5. Your torso isn't reassembled, but the systems it participates in are. Soft assembly is about systems, not elements. Flexible is too vague and non-specific, while calibration has a specific meaning that isn't the same as soft-assembly. Calibration is part of the assembly process; you have to tune the device. But it's not identical and it's important to keep those separate.

  6. But what does it mean to say that "the systems your torso participates in are reassembled"?

    I don't mean to be obstinate, I just can't make the words work for me. Can you give me any other context in which the word 'assemble' is used in this manner, so I can try to make the connection?

  7. Lego is a great example of soft assembly. You have identifiable elements that do nothing much on their own but can be temporarily assembled into anything within the range of their properties. That thing is stable until the pieces are required for something else, at which point you disassemble the first thing and use the pieces to build the second thing.

  8. Is "assembly", in soft assembly, being used as a noun or a verb? That is, does "assembly" refer to the set of pieces or to the act of putting them together?

    I'm not sure I like it better either way, it just occurred to me that the word had both possibilities.

  9. Softness refers to the assembly, and means that it is reversible.

  10. I am still unsure if "assembly" in that context is a noun (i.e., the pieces) or a verb (i.e., the act of putting the pieces together), but in any case, why not just say "reversible assembly". I don't know of any other context in which the word "soft" is used as a synonym for "reversible".

    This whole expression is odd. What my body does when it changes from a slow-moving machine to a fast-moving machine (say, from walking to running) is not at all like what happens when I change a Lego castle into a Lego chair. Now, there is a sense in which my body becomes part of a larger system, and that process could almost (but not quite) be captured by the word "assembled". If that is what we are saying, then my body is analogous to a single Lego piece. Is that what we are trying to get at?!?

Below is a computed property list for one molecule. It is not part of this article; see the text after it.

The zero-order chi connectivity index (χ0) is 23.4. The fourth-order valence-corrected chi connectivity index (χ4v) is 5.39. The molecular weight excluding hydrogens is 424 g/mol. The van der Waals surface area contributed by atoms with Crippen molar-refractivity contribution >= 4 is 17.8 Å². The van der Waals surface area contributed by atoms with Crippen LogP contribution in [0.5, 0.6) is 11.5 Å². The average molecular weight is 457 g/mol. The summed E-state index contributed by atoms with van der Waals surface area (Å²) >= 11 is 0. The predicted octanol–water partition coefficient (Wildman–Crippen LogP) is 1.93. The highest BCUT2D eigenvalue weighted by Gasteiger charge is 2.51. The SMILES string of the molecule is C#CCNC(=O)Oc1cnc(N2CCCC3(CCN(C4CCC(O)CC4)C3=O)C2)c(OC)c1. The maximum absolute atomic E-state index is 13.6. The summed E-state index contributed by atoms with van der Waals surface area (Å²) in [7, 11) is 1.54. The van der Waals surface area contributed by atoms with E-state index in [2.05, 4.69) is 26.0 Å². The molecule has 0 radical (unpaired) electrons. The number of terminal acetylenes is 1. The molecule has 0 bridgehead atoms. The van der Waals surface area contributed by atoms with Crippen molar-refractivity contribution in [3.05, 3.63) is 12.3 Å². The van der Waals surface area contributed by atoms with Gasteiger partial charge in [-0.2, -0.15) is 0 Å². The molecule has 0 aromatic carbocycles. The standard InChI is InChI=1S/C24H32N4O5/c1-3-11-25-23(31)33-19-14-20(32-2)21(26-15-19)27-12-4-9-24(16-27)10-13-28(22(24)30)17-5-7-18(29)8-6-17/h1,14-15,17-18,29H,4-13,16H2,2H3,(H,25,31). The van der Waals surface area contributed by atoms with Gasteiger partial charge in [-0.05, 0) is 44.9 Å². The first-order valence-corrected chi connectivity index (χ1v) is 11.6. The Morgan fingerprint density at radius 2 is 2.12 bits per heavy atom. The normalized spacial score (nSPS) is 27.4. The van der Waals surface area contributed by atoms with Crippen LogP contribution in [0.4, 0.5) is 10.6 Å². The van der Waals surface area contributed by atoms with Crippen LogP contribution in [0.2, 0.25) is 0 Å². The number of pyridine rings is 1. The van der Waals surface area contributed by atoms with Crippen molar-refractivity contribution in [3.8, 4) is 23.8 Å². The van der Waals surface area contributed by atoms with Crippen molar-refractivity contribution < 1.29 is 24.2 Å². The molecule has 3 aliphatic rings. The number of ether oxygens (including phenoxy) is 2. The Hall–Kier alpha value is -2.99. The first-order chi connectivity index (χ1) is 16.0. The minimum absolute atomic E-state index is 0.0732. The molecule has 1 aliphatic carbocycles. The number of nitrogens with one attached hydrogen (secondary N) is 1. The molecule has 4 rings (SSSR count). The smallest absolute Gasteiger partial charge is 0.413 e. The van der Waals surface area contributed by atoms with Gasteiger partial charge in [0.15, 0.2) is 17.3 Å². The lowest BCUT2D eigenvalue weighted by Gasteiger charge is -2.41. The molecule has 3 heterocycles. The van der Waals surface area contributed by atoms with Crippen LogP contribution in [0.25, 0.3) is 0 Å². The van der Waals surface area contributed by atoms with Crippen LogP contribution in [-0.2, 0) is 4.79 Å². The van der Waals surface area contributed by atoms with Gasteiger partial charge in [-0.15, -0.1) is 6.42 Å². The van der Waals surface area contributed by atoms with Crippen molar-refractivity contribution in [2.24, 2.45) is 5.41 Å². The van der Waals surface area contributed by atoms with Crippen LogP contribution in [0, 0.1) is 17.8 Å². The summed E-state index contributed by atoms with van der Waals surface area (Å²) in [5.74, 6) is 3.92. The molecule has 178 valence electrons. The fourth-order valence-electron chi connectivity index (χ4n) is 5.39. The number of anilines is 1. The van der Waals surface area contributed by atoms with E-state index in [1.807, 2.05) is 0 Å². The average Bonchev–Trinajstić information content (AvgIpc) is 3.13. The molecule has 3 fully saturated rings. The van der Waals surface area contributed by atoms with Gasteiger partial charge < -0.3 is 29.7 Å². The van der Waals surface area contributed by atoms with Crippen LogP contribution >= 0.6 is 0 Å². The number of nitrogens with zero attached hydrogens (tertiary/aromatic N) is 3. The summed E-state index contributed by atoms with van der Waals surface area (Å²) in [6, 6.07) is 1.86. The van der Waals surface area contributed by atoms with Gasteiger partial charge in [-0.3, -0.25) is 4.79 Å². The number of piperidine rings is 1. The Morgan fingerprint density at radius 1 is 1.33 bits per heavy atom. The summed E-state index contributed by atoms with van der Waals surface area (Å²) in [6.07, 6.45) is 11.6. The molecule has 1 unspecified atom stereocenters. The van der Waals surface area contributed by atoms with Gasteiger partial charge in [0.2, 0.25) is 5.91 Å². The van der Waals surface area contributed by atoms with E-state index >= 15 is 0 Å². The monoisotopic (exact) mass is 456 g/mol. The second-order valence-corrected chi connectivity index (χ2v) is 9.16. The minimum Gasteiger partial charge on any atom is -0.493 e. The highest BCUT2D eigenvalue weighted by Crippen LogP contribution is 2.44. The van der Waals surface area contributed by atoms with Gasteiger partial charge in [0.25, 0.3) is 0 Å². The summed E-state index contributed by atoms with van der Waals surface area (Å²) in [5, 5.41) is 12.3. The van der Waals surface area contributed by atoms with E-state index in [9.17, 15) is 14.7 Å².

I will be meeting in a few days with my old grad school adviser who does a lot of dynamic systems stuff (Jeff Schank). Maybe he can explain it to me.

  11. Try this,from here:

    "Soft assembly features
    These are those assembly features where the
    two mating form features connect together
    without any physical connector between them.
    For example, in plane-plane assembly feature,
    the two plates connect each other without the
    use of any physical connector."

    Softness means the coupling is informational, which is exactly what we're talking about. Dynamics makes a big distinction between causes that are physical (eg me pushing a button) vs informational (me telling you to go push the button). Kugler had some good stuff on this in the 80s or 90s.

    I really think you're overly worried about this. Softness is indeed a technical term from dynamics and it has a fairly specific meaning according to this. That meaning is precisely what we want.